Mr. Alvaro Esteban Pop Ac
Chair of the 15th session of the United Nations Permanent Forum on Indigenous Issues - UNPFII
Mr. Alvaro Esteban Pop Ac

Chair of the 15th session of the United Nations Permanent Forum on Indigenous Issues - UNPFII

Mr. Alvaro Pop is the current Chairperson of the United Nations Permanent Forum on Indigenous Issues. He is founder and president of the Organismo Naleb', a civil institution in Guatemala that specialises in the analysis of the national budget, promoting debate and proposals on the reform of the state in multicultural societies and political participation of indigenous peoples. Mr. Pop was the head of the Indigenous Electoral Observation Mission in Guatemala in 1999, 2003, 2007 and 2011, as well as international election observer of the Organization of American States. He leads the political talk show with multicultural perspective in the TV Maya channel and is also a columnist and editor for different magazines and newspapers. Mr. Pop was a member of the National Commission for Constitutional Reform on Indigenous Peoples from 1996 to 1999. He also participated in the preparatory process of the Peace Accords and as an analyst of constitutional reform in

Mr. Ibrahim Ismail Abdallah
President of the Arab Organization of Persons with Disabilities (AOPD)
Mr. Ibrahim Ismail Abdallah

President of the Arab Organization of Persons with Disabilities (AOPD)

Mr. Abdallah is President of the Arab Organization of Persons with Disabilities and Dean of Inclusive Education at Al-kafaat University, where he teaches on human rights and disability. He is also a Member of the Executive Committee for the National Council on Disability. Mr. Abdallah was previously President of the Lebanese Council of Disable People (LCDP), President of the Lebanese Universities’ League for the Blind (LULB), the Lebanese Representative in Disabled People International (DPI), and part of the Lebanese delegation for negotiations on the Convention on the Rights of Persons with Disabilities (CRPD). Mr. Abdallah has contributed to various publications on the rights of persons with disabilities and provided training on numerous related issues, particularly through the LCDP and the National Association for the Rights of Disabled People (NARD) projects. He has a bachelor of arts in Business Finance and Political Science and a Master’s degree in Commercial Law.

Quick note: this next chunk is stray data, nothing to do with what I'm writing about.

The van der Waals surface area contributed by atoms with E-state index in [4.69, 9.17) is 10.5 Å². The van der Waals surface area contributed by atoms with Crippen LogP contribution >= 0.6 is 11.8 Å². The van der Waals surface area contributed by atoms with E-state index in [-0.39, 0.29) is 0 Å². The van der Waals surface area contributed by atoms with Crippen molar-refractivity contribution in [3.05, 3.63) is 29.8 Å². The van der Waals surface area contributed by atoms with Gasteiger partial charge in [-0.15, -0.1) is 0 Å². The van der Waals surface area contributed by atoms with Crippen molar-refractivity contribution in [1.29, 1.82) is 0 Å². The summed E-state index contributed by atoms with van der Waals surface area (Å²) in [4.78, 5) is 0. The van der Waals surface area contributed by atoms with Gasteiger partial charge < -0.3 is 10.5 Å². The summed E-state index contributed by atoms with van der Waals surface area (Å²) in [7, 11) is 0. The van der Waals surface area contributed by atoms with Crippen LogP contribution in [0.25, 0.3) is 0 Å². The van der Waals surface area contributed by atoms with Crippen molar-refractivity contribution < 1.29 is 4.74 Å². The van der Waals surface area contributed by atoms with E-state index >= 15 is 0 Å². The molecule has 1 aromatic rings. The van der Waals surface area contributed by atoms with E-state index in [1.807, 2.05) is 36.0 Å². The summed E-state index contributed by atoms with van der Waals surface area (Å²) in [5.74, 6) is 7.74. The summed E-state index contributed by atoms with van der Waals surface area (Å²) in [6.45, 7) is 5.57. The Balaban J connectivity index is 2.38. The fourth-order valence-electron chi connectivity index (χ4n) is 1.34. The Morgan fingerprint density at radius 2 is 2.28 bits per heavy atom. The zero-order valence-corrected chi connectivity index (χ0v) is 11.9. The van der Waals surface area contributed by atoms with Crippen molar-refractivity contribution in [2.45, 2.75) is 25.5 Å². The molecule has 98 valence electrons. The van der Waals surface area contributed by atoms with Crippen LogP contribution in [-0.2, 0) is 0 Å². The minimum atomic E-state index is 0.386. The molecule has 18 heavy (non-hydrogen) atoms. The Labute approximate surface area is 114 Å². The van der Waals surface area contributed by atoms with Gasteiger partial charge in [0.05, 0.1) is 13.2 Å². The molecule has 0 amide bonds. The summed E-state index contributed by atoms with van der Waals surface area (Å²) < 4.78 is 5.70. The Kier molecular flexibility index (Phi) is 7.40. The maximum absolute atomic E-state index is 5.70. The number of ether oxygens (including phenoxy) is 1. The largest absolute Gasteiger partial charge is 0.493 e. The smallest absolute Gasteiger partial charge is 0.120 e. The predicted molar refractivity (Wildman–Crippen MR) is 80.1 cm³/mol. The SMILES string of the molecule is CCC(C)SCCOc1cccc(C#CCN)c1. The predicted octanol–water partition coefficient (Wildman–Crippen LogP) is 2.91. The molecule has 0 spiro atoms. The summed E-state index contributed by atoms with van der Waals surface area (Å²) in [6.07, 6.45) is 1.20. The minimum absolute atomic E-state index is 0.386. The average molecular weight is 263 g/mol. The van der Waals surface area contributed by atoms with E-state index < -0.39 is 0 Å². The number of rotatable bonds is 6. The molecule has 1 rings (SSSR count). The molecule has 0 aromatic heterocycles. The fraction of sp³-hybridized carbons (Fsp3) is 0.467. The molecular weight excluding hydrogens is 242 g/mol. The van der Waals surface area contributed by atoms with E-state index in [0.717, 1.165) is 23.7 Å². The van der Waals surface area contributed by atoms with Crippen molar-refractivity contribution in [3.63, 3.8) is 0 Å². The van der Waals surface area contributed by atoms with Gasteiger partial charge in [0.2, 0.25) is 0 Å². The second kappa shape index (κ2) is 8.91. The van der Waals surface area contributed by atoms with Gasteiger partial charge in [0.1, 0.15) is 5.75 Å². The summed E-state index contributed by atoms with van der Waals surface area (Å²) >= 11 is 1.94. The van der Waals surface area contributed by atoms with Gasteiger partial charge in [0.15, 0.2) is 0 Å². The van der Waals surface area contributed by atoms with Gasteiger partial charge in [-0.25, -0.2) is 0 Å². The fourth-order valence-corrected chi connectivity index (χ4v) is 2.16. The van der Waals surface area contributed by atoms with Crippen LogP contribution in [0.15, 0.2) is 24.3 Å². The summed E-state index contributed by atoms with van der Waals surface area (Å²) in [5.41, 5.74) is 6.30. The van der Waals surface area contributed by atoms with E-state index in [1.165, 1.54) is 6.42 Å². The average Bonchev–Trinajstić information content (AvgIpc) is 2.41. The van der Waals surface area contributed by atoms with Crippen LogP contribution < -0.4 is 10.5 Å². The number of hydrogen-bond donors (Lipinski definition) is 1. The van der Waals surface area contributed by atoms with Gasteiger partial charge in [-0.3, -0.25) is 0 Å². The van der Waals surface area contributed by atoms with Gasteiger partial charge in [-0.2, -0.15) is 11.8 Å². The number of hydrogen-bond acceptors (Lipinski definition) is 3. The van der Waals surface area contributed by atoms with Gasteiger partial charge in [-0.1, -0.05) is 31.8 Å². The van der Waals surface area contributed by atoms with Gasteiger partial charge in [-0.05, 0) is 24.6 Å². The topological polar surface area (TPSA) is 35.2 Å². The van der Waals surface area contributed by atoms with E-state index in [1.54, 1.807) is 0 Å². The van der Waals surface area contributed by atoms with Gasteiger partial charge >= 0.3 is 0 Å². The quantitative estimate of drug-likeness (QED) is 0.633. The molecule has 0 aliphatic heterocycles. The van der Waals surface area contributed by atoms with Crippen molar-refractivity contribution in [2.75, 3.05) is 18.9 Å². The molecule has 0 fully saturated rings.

Ms. Lisa Foster
Director of the Office for Access to Justice of the United States Department of Justice
Ms. Lisa Foster

Director of the Office for Access to Justice of the United States Department of Justice

Lisa Foster is the Director of the Office for Access to Justice of the United States Department of Justice. She previously served as a California Superior Court Judge in San Diego where she presided over criminal, civil and family law departments. Foster began her legal career as a Staff Attorney at the Center for Law in the Public Interest in Los Angeles and later joined the Legal Aid Foundation of Los Angeles and served as the Executive Director of California Common Cause. Foster has taught as Adjunct Professor at the University of San Diego School of Law. Foster received a B.A. in American Studies from Stanford University and J.D., magna cum laude, from Harvard Law School.

Ms. Onalenna Selolwane
Executive Committee Member of the Mosadi Khumo Socio Economic Empowerment Forum for Women and member of the Committee for Development Policy (CDP)
Ms. Onalenna Selolwane

Executive Committee Member of the Mosadi Khumo Socio Economic Empowerment Forum for Women and member of the Committee for Development Policy (CDP)

Dr. Onalenna Selolwane is Executive Committee Member of Mosadi Khumo, an organization committed to women’s inclusion in Botswana in the context of the SDGs and the 2030 Agenda. She is also a member of the Committee for Development Policy (CDP). She is former Senior Lecturer and Head of the Department of Sociology, University of Botswana. She was a consultant for the Botswana National Framework for Sustainable Development and African Union’s Africa Agenda 2063. Dr. Selolwane was one of the editors of the African Sociological Review and has published extensively in areas of governance, electoral politics, agrarian studies, urban economies, ethnicity, gender, poverty and development policy analysis. She served on the Executive Committee of the Council for the Development of Social Science Research in Africa (CODESRIA), was founder and President of the Emang Basadi Women’s Association and has served as consultant in the development of government policies and programmes for women, youth, rural development, agriculture, poverty reduction and crime prevention. Dr. Selolwane holds a master’s degree in development studies from the University of Sussex and a doctorate degree in development studies from the University of East Anglia.

Statements
Statements
Sri Lanka